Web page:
People who are not into boardgames (yet) tend to enjoy this game more than they initially expect because it’s fast and fairly non-committal. If someone is intimidated and doesn’t want to play, they usually join in by the second round. This makes it a great gateway game to bring to a non-gamer’s house, or out and about.

That said, boardgamers will probably find the excitement of Bananagrams fades quickly. The fast pace is exhilarating at first, but after a few rounds it becomes tiring (especially if the same player continually wins). There’s no real in-depth strategy beyond playing as fast as possible. This is a good appetizer to a more serious game, or one to play while waiting for the rest of the group to show up.

All in all, a great value!

Go to the Medici page


23 out of 37 gamers thought this was helpful

This is a tight game where most of the strategy emerges from player choice, which is great. It’s pretty simple, however.

Every turn is the same: The current player takes one, two, or three tiles from a bag, then everyone gets ONE bid on how much they’d pay for those goods, with the current player bidding last. Then the bag is passed.

Once everyone’s boats are full with 5 goods, the players receive money based on how much their goods are collectively worth. The goods are then essentially sold for profit, and the value of the goods increases by how many the player has sold so far, rewarding set collecting.

The key is to not overbid on low value goods, and not to underbid high valued goods so that other players can scoop them up for a pittance.

Lots of player interaction, although the action is of one type: bidding.

Go to the Galaxy Trucker page

Galaxy Trucker

71 out of 80 gamers thought this was helpful

A fun, very frenzied game with two phases:

1) Real time ship building, where players try to build the best ship by digging through a pile of parts. This is usually frantic, with players scooping the best pieces out from under the noses of each other, and leads to a lot of curses and laughs.

2) Race portion, where players find out how well their ships holds up to the pressures of space truckin’.

The ship building is fast, fun, and rewarding. The rules for this portion are fairly straight forward, although mistakes can be made due to the real time element where speed sometimes trumps accuracy. Players dig through a messy piles of square face-down ship part tiles, flipping them face up one at a time. If they find a useful piece, they can add it to their ship board (a grid showing the general layout of the ship). The general strategy is: lasers up front, boosters in the back, cargo hold, crew quarters, batteries, and shields anywhere else, get as many as you can fit! The limitation is that each piece has limited connections on each side, so the ship building plays a little like the old videogame Pipe Dream.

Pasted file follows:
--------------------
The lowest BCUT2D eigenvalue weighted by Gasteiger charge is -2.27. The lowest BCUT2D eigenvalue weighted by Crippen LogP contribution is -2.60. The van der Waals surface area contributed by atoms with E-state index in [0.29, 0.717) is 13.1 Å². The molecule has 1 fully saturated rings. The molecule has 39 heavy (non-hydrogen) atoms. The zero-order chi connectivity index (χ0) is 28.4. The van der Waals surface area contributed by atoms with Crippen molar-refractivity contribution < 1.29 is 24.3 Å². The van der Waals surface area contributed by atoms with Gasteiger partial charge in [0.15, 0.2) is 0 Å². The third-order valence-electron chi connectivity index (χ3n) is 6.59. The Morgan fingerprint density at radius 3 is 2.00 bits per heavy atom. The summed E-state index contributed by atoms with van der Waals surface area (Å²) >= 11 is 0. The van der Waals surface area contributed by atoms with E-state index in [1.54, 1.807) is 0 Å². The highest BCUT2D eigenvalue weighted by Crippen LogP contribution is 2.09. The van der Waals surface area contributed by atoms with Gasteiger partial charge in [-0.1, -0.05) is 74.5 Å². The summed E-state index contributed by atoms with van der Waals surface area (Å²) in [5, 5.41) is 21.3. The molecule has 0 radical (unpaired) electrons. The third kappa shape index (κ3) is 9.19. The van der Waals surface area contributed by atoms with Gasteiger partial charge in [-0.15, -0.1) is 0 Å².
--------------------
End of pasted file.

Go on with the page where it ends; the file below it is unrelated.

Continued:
Once someone decides their ship is done they say “Finished!” and start a timer: the other players then have a limited time to finish their ships. The player to finish building first gets to lead the pack in the race phase.

The race/encounter portion has players navigating asteroid fields, fighting slavers and pirates, discovering abandoned ships to sell for cash (victory points), and locating resources rich planets to land on and harvest. The resources found are sold at the end of the round for points (if you manage to make it to the destination without getting your cargo holds blasted off).

The encounter phase is interesting, but can be a little too random and harsh; since most of the challenges of the cards are decided by dice rolls, or are mandatory, there’s not a lot of strategy to this portion, although the simple choices presented keep it moving. The encounter phase can be unsatisfying in that the best ship doesn’t always guarantee victory, and some players can be absolutely destroyed (which can be funny for everyone else but feels unfair). Good thing there’s 3 rounds to make up a deficit!

As the rules state, if you make any points by the end of the game you’re a winner. Some people are just bigger winners than others.

Takes one play to learn all the rules, then is fairly straight forward.